Any art in which the depiction of real objects has been subordinated or discarded in favor of patterns, lines and color.
acid-free foam board
A board made of foamed plastic (polystyrene) material sandwiched between coated paper from which the acids have been removed or have been chemically neutralized to raise the pH level above 7 (alkaline).
A vague term, referring to a material with a pH of 7 or higher. Sometimes used incorrectly as a synonym for alkaline or buffered material. Some acidic materials are chemically neutralized with the addition of alkaline products; other materials are processed to remove the acid-producing elements. (Acid-free materials may become acidic over time due to residual chlorine from bleaching, aluminum sulfate from sizing or atmospheric pollutants.)
acid-free corrugated cardboard
Corrugated board that has been rendered acid-free; may be lignin free and/or buffered to raise the pH to 7 or above (alkaline). Used as a backing board or for making sturdy storage containers for paper art, textiles or other unframed pieces which should be stored in acid-free atmospheres.
A box-like cover constructed from clear acrylic sheet.
Artists’ colors made by polymerizing a methyl methacrylate by emulsification, thus dispersing the resin into tiny particles in water. This fluid is used for a base in compounding polymer colors. Acrylic colors are water soluble when wet, but dry to an insoluble film. Colors are bright, dry quickly and are flexible.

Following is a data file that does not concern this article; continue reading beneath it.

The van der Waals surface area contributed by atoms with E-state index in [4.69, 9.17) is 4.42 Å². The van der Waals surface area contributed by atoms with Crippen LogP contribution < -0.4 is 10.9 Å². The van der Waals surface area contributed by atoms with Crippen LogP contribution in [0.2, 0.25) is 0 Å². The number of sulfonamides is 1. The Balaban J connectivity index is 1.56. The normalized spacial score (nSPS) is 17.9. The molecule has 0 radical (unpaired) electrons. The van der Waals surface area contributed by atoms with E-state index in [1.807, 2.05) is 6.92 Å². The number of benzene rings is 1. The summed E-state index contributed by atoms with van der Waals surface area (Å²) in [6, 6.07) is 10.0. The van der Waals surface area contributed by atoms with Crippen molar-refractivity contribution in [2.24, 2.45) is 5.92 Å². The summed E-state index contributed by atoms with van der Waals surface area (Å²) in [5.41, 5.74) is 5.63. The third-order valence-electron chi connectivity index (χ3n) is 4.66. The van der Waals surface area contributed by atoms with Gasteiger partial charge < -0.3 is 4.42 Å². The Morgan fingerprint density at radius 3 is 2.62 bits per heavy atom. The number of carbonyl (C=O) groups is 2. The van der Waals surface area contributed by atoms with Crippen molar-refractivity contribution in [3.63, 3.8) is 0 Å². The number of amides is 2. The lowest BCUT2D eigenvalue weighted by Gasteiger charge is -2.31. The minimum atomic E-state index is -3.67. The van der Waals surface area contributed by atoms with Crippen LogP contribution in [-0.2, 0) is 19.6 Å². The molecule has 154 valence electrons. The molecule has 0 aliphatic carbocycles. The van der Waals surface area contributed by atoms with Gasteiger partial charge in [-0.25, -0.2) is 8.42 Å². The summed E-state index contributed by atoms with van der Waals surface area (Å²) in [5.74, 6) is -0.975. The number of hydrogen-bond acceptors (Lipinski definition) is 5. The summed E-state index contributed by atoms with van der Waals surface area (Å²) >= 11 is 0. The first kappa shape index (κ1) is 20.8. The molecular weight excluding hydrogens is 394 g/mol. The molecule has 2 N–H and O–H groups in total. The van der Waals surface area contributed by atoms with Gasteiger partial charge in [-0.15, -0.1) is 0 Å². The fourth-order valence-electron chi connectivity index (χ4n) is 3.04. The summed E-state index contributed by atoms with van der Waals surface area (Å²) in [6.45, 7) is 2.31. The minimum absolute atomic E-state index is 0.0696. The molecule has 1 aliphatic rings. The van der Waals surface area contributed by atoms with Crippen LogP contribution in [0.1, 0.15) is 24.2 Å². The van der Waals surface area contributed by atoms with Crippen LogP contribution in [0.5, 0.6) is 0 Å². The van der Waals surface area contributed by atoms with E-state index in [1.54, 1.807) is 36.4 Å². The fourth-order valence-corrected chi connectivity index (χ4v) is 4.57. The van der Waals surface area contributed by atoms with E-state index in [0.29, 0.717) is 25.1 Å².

An artwork executed with acrylic paint.
An instrument, powered by compressed air, used to spray paint with delicate control and precision. Paint (usually a fine water color) is held in a small cup attached to the side of the pen-like instrument. Paint is drawn through the "brush" by the Venturi effect. The result is characterized by a very smooth, even texture and unbroken tonal gradations.
A clear plastic sheet onto which a drawing is copied, either by hand-inking or by a xerographic copier process. Colored paints are applied to the reverse side. One or more cels may be placed over a painted background, which serves as a setting for the action. In animated movies and cartoons, twenty-four cels are required for each second of screen time. Cel is an abbreviation for Celluloid (trademark).
A finishing technique used to give the appearance of age.
Broadly used to describe materials that have the least harmful effects on the art being framed or stored and thus preserving such pieces for the longest period of time.
A form of human activity created primarily as an aesthetic expression, especially, but not limited to drawing, painting and sculpture.
A skillful craftsman. One skilled in an applied art.
Historically, it was a print retained by the artist for his/her own use or sale. It may bear the designation A/P.
Rough, heavily grained wood with the texture and coloring of weathered wood, as on a barn.
An extremely elaborate and ornate artistic style. This dynamic, theatrical style dominated art and architecture in Europe during the 17th Century.